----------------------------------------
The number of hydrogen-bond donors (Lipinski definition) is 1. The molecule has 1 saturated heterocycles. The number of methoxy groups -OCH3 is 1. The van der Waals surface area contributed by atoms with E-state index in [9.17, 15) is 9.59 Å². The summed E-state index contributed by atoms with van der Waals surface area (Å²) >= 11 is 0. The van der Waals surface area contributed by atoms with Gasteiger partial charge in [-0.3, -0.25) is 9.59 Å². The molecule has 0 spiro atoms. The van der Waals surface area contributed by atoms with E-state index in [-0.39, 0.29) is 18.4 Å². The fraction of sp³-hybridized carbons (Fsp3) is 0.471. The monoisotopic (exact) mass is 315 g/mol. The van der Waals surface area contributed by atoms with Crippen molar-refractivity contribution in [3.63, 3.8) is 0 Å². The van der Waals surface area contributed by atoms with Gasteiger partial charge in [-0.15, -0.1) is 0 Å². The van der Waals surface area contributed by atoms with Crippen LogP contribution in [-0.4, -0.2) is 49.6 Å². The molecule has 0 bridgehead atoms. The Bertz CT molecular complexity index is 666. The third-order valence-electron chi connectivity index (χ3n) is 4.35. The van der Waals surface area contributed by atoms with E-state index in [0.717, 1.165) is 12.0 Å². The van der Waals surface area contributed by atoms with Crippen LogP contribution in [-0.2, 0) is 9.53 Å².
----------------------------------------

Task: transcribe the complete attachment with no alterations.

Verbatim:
The number of hydrogen-bond donors (Lipinski definition) is 1. The molecule has 1 saturated heterocycles. The number of methoxy groups -OCH3 is 1. The van der Waals surface area contributed by atoms with E-state index in [9.17, 15) is 9.59 Å². The summed E-state index contributed by atoms with van der Waals surface area (Å²) >= 11 is 0. The van der Waals surface area contributed by atoms with Gasteiger partial charge in [-0.3, -0.25) is 9.59 Å². The molecule has 0 spiro atoms. The van der Waals surface area contributed by atoms with E-state index in [-0.39, 0.29) is 18.4 Å². The fraction of sp³-hybridized carbons (Fsp3) is 0.471. The monoisotopic (exact) mass is 315 g/mol. The van der Waals surface area contributed by atoms with Crippen molar-refractivity contribution in [3.63, 3.8) is 0 Å². The van der Waals surface area contributed by atoms with Gasteiger partial charge in [-0.15, -0.1) is 0 Å². The van der Waals surface area contributed by atoms with Crippen LogP contribution in [-0.4, -0.2) is 49.6 Å². The molecule has 0 bridgehead atoms. The Bertz CT molecular complexity index is 666. The third-order valence-electron chi connectivity index (χ3n) is 4.35. The van der Waals surface area contributed by atoms with E-state index in [0.717, 1.165) is 12.0 Å². The van der Waals surface area contributed by atoms with Crippen LogP contribution in [-0.2, 0) is 9.53 Å².